Peru comes to NE Wisconsin: Pisco Mar

Back in November, our friend Carol shared a newspaper clipping with us about a new Peruvian restaurant opening in Appleton (WI), a nearby city. Always on the lookout for new culinary adventures this was a possible contender. My first impression was that there was lots of fish, not my favorite. But we all agreed that maybe we should give it a chance sometime. Then the article got shuffled into a pile of papers and was moved and kicked around until last week when we and our friend planned a trip down to Appleton (about 45 minutes away) for a museum exhibit. Carol said, Why don’t we go later in the afternoon and then try that Peruvian restaurant for dinner? So destination ‘Pisco Mar’ was on.

First impressions were good. It was nicely decorated, warm colors, Peruvian art on the walls. Good variety of seating and even some outdoor tables.

Pisco Mar, outside and inside

After ordering drinks (pisco sours) we perused the menu. Lots of appetizers, small plates and main courses. In order to maximize our first time here we all decided it was going to be a dinner of sharing from the first two sections. If all was good we would try main entrees on the next visit.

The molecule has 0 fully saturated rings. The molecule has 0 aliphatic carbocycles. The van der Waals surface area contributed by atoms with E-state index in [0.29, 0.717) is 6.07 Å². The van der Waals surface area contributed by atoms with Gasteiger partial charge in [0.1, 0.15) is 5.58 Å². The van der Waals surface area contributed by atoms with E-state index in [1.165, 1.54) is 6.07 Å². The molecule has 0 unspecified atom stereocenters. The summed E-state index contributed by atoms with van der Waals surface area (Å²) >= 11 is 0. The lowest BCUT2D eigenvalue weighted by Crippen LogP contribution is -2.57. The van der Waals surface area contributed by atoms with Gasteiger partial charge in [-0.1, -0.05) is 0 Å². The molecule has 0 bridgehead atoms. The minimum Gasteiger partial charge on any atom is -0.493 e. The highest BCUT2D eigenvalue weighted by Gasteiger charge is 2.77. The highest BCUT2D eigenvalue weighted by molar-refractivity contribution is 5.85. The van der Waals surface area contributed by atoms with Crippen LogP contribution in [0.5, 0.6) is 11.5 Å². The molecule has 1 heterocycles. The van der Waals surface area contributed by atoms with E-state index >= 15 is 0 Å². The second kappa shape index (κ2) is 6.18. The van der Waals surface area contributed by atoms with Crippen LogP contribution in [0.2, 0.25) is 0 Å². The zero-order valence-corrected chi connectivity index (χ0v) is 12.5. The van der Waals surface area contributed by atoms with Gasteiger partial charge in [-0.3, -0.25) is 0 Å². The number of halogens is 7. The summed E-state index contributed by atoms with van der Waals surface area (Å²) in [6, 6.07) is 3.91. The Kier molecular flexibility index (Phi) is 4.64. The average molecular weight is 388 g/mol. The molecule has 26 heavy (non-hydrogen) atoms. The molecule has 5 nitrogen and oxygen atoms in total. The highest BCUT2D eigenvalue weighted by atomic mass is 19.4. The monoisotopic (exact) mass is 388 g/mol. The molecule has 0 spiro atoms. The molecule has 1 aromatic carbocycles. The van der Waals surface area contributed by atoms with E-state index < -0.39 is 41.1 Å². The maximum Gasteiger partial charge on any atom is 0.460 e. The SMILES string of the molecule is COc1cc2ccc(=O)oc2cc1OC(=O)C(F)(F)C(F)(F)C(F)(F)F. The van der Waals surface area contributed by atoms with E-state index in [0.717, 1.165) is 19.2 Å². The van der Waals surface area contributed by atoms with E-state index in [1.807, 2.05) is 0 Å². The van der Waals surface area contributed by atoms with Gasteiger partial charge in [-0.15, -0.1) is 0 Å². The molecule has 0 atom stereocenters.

So first choices were Crab Cakes w/baby arugula aji aioli, rocoto sauce and Beef Carpaccio w/ lemon vinaigrette, baby arugula capers, shaved Parmesan.
Both were excellent. The two Crab Cakes were softer than I like but the flavor was very good. Rocoto is a red chili pepper that is a staple in Peruvian cuisine. The sauce is a combination of a paste from these peppers combined with mayo, lime, vinegar and dry mustard. I loved the Carpaccio, beef sliced super thin. Frankly I was sorry I had to share this one.

While we were enjoying these and deciding what to order next our waitress brought a complimentary bowl of crispy homemade potato chips with a chili mayo dip to the table. She said they were from blue potatoes that are white inside. Really good.